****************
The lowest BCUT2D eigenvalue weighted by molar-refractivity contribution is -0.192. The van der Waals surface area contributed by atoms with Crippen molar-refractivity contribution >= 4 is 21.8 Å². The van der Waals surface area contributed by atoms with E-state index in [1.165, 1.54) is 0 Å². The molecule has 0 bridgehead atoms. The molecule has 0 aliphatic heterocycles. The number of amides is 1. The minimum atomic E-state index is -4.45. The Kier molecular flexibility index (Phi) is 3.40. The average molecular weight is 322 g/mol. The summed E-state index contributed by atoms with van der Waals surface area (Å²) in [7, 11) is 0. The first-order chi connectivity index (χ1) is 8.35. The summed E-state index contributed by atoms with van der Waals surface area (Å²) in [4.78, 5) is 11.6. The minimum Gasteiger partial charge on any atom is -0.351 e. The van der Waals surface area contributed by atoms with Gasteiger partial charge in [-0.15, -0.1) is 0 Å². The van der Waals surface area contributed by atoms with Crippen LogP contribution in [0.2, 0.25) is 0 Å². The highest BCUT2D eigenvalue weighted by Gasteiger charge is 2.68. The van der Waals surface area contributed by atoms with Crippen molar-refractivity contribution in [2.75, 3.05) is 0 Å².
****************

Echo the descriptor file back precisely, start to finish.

The lowest BCUT2D eigenvalue weighted by molar-refractivity contribution is -0.192. The van der Waals surface area contributed by atoms with Crippen molar-refractivity contribution >= 4 is 21.8 Å². The van der Waals surface area contributed by atoms with E-state index in [1.165, 1.54) is 0 Å². The molecule has 0 bridgehead atoms. The molecule has 0 aliphatic heterocycles. The number of amides is 1. The minimum atomic E-state index is -4.45. The Kier molecular flexibility index (Phi) is 3.40. The average molecular weight is 322 g/mol. The summed E-state index contributed by atoms with van der Waals surface area (Å²) in [7, 11) is 0. The first-order chi connectivity index (χ1) is 8.35. The summed E-state index contributed by atoms with van der Waals surface area (Å²) in [4.78, 5) is 11.6. The minimum Gasteiger partial charge on any atom is -0.351 e. The van der Waals surface area contributed by atoms with Gasteiger partial charge in [-0.15, -0.1) is 0 Å². The van der Waals surface area contributed by atoms with Crippen LogP contribution in [0.2, 0.25) is 0 Å². The highest BCUT2D eigenvalue weighted by Gasteiger charge is 2.68. The van der Waals surface area contributed by atoms with Crippen molar-refractivity contribution in [2.75, 3.05) is 0 Å².